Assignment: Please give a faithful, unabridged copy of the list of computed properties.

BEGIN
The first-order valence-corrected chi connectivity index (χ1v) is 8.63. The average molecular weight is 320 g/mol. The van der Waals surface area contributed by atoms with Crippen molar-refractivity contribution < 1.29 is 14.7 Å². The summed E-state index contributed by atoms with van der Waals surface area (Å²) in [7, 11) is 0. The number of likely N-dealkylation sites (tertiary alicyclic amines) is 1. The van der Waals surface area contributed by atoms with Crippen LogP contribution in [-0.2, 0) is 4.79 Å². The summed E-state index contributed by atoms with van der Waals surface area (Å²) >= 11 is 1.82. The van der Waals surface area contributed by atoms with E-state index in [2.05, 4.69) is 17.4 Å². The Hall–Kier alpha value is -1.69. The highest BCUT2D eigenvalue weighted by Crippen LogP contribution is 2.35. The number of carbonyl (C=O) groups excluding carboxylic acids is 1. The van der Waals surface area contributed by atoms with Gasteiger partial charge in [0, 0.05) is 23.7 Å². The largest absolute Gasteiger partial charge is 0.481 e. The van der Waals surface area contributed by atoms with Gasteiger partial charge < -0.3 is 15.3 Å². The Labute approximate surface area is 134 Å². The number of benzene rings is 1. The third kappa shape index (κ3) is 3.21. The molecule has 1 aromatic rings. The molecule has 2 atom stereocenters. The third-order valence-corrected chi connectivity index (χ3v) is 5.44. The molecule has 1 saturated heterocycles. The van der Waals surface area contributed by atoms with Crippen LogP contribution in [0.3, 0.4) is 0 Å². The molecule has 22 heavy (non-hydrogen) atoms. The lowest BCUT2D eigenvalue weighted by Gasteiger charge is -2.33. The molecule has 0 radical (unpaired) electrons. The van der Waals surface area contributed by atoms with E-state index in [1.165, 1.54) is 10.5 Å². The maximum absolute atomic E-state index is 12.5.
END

The first-order valence-corrected chi connectivity index (χ1v) is 8.63. The average molecular weight is 320 g/mol. The van der Waals surface area contributed by atoms with Crippen molar-refractivity contribution < 1.29 is 14.7 Å². The summed E-state index contributed by atoms with van der Waals surface area (Å²) in [7, 11) is 0. The number of likely N-dealkylation sites (tertiary alicyclic amines) is 1. The van der Waals surface area contributed by atoms with Crippen LogP contribution in [-0.2, 0) is 4.79 Å². The summed E-state index contributed by atoms with van der Waals surface area (Å²) >= 11 is 1.82. The van der Waals surface area contributed by atoms with E-state index in [2.05, 4.69) is 17.4 Å². The Hall–Kier alpha value is -1.69. The highest BCUT2D eigenvalue weighted by Crippen LogP contribution is 2.35. The number of carbonyl (C=O) groups excluding carboxylic acids is 1. The van der Waals surface area contributed by atoms with Gasteiger partial charge in [0, 0.05) is 23.7 Å². The largest absolute Gasteiger partial charge is 0.481 e. The van der Waals surface area contributed by atoms with Gasteiger partial charge < -0.3 is 15.3 Å². The Labute approximate surface area is 134 Å². The number of benzene rings is 1. The third kappa shape index (κ3) is 3.21. The molecule has 1 aromatic rings. The molecule has 2 atom stereocenters. The third-order valence-corrected chi connectivity index (χ3v) is 5.44. The molecule has 1 saturated heterocycles. The van der Waals surface area contributed by atoms with Crippen LogP contribution in [0.3, 0.4) is 0 Å². The molecule has 22 heavy (non-hydrogen) atoms. The lowest BCUT2D eigenvalue weighted by Gasteiger charge is -2.33. The molecule has 0 radical (unpaired) electrons. The van der Waals surface area contributed by atoms with E-state index in [1.165, 1.54) is 10.5 Å². The maximum absolute atomic E-state index is 12.5.